Trick or Treat, Before and After

Halloween Candy

First, before children set out on their trick-or-treat rounds, or before they go to a party, or before you host your own party, do your best to fill them up with a good meal. Sure, kids are capable of eating an enormous amount of attractive junk, but when a plateful of legitimate nutrients has already gone down the hatch, it actually could make a difference. Sometimes, “Can’t hurt, might help” is the best a parent can hope for.

When it comes to the trick-or-treat harvest, Childhood Obesity News has already recommended advance negotiation. The time to work this out is now, before things get really exciting and while the pile of brightly wrapped sugar bombs is still theoretical. Once the junk-food avalanche shows up as a reality, it’s hard to cut a deal.


Even if their power is only illusory, kids like to have some agency — some say in what goes on. They can also surprise adults with their empathy and willingness to share. One thing is certain — imposing a top-down rule is usually counterproductive. The more input a child has, the more likely a good result becomes. Start by clarifying the goal, which is to have some kind of ration scheme in place so the sweets will not all be eaten at once. Elicit a child’s cooperation in making a plan, and you’re halfway to success.

Or start by establishing that most of the candy will be given away, and let the child decide whether “most” will be determined by weight or by item count. Operation Shoebox and Halloween Candy Buyback are programs that send donated goodies to the troops. Or maybe there is a homeless shelter in your area. Present two choices, and let the children decide whether the beneficiaries of their generosity will be soldiers or homeless kids.

A child may ask, “If this stuff is so bad for me, why is it okay for them?” Just say, “Glad you asked. You’re absolutely right. It’s not really good for anybody, but soldiers are very active, so they burn up the calories. Homeless kids don’t get many treats. This way, you have some candy instead of a lot, and they have some candy instead of nothing at all.” And be glad you have a kid with a sharp enough brain to think about those kinds of questions.

Kate Harrison suggests a course that many parents may see as a last resort, while others sigh with relief at its availability. For Forbes, she writes:

Another option I have seen work well, especially with slightly older kids, is cold hard cash. A one-time buyback can get you most of the way there. A follow up a few weeks later, when the allure of candy has dwindled a little bit and the best candy is gone (a.k.a. when demand is down), can finish off the pile.

Harrison’s assumption that any of the sugary swag will still be around “a few weeks later” may be overly optimistic, but the basic idea could keep harmful substances out of a child’s digestive system, which is always a plus.

Post trick-or-treat

So, that’s part of the program for Halloween night — kids can sort out what they have collected, separate it into categories, and wrap up the portion to be given away. Here is a major tip, especially if the kids are wearing original creations. On the afternoon or night of your Halloween party, or after trick-or-treat, devote some time to a substantial photo session documenting the brilliant, innovative costumes. Or with some preparation, you can play an elaborate, spooky game like the one used by horror writer Ray Bradbury for one of his most memorable stories. On the 31st, take on the mission of providing enough entertaining activities that kids have something to do besides eat candy.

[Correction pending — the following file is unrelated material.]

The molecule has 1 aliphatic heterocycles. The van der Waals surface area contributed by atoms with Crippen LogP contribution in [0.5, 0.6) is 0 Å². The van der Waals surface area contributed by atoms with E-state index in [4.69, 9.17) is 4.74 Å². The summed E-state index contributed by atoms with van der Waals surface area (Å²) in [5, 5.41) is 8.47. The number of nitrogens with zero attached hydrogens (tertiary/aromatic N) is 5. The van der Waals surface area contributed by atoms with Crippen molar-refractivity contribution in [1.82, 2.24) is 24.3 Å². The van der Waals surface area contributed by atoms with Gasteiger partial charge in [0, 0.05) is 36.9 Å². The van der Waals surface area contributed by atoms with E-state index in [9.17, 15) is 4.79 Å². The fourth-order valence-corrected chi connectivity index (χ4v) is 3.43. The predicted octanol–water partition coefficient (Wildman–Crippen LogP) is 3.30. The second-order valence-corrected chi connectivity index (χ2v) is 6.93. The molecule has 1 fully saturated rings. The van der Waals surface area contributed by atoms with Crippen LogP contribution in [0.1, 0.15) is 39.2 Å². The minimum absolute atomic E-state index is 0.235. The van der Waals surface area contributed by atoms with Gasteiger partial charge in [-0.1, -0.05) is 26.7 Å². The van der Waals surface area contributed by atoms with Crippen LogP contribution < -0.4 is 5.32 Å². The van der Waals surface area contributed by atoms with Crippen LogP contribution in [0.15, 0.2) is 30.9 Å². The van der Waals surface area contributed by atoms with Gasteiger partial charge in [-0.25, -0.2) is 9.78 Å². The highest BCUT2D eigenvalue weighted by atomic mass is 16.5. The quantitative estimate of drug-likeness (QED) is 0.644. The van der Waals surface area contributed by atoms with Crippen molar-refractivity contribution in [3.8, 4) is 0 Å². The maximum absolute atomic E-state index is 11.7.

Next: one possible scenario of how a minimal-sugar Halloween night could play out.

Your responses and feedback are welcome!

Source: “Can You Buy Back Childhood Obesity?”, 11/03/2013
Image by Nina Hale

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About Dr. Robert A. Pretlow

Dr. Robert A. Pretlow is a pediatrician and childhood obesity specialist. He has been researching and spreading awareness on the childhood obesity epidemic in the US for more than a decade.
You can contact Dr. Pretlow at:


Dr. Pretlow’s invited presentation at the American Society of Animal Science 2020 Conference
What’s Causing Obesity in Companion Animals and What Can We Do About It

Dr. Pretlow’s invited presentation at the World Obesity Federation 2019 Conference:
Food/Eating Addiction and the Displacement Mechanism

Dr. Pretlow’s Multi-Center Clinical Trial Kick-off Speech 2018:
Obesity: Tackling the Root Cause

Dr. Pretlow’s 2017 Workshop on
Treatment of Obesity Using the Addiction Model

Dr. Pretlow’s invited presentation for
TEC and UNC 2016

Dr. Pretlow’s invited presentation at the 2015 Obesity Summit in London, UK.

Dr. Pretlow’s invited keynote at the 2014 European Childhood Obesity Group Congress in Salzburg, Austria.

Dr. Pretlow’s presentation at the 2013 European Congress on Obesity in Liverpool, UK.

Dr. Pretlow’s presentation at the 2011 International Conference on Childhood Obesity in Lisbon, Portugal.

Dr. Pretlow’s presentation at the 2010 Uniting Against Childhood Obesity Conference in Houston, TX.

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